In the Indian subcontinent, at around the time of the partition [1947] of India into India and Pakistan, religious riots accounted for the death of about 1 million people and caused the displacement of over 10 million. Skirmishes between Indian and Pakistani nationals since the emergence of Pakistan as a separate country have led to deaths in the thousands, with the plausibility of their religious differences being one of the underlying factors, if not the principal or sole factor. Arguably, the birth of Pakistan as a separate Muslim nation would probably not have occurred if Islam had not been introduced into India centuries ago.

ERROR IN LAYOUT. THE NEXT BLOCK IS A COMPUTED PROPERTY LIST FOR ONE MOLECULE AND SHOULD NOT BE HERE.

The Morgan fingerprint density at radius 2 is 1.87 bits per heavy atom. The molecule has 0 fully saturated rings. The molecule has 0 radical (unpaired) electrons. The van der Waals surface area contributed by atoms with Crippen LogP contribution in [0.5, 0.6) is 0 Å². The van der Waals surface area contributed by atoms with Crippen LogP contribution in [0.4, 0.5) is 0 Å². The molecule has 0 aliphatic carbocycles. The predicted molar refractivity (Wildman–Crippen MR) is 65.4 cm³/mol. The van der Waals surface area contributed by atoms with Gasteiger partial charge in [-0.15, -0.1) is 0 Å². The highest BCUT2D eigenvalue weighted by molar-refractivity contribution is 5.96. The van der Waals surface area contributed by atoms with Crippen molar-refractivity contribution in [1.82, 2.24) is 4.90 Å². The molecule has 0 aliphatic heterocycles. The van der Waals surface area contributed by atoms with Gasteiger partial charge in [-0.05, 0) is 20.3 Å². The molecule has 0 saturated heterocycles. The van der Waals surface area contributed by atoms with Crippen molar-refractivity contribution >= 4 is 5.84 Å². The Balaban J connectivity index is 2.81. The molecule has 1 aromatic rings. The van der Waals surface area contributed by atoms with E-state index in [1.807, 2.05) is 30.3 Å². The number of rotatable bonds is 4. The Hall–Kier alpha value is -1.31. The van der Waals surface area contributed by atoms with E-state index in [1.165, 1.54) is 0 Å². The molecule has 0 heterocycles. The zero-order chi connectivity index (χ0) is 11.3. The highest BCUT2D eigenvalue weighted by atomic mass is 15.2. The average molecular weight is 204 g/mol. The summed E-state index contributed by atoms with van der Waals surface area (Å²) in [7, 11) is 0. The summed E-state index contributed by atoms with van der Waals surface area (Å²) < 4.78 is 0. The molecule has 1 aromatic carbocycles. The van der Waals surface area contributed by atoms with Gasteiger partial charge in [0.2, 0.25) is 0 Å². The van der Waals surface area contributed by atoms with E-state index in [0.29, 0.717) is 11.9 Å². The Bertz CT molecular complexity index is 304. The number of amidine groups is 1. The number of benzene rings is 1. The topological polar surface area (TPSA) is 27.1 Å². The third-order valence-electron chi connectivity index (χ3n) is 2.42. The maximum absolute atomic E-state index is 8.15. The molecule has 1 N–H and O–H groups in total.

And what is God? The barbaric, bellicose, bloodthirsty, capricious, chauvinistic, cruel, destructive, freakish, genocidal, unhinged, malevolent, manipulative, prejudicial, psychotic, nutcase or bastard portrayed in the Old Testament?

    • jeremy rosen

      You are simply describing human beings. The worst murderers have been those without a god Stalin, Mao, Pol Pot,Hitler.
      You cannot find any area of human activity, culture or politics, even sport which humans have not succeeded in demeaning and corrupting. Blaming God simply shifts the responsibility from mankind.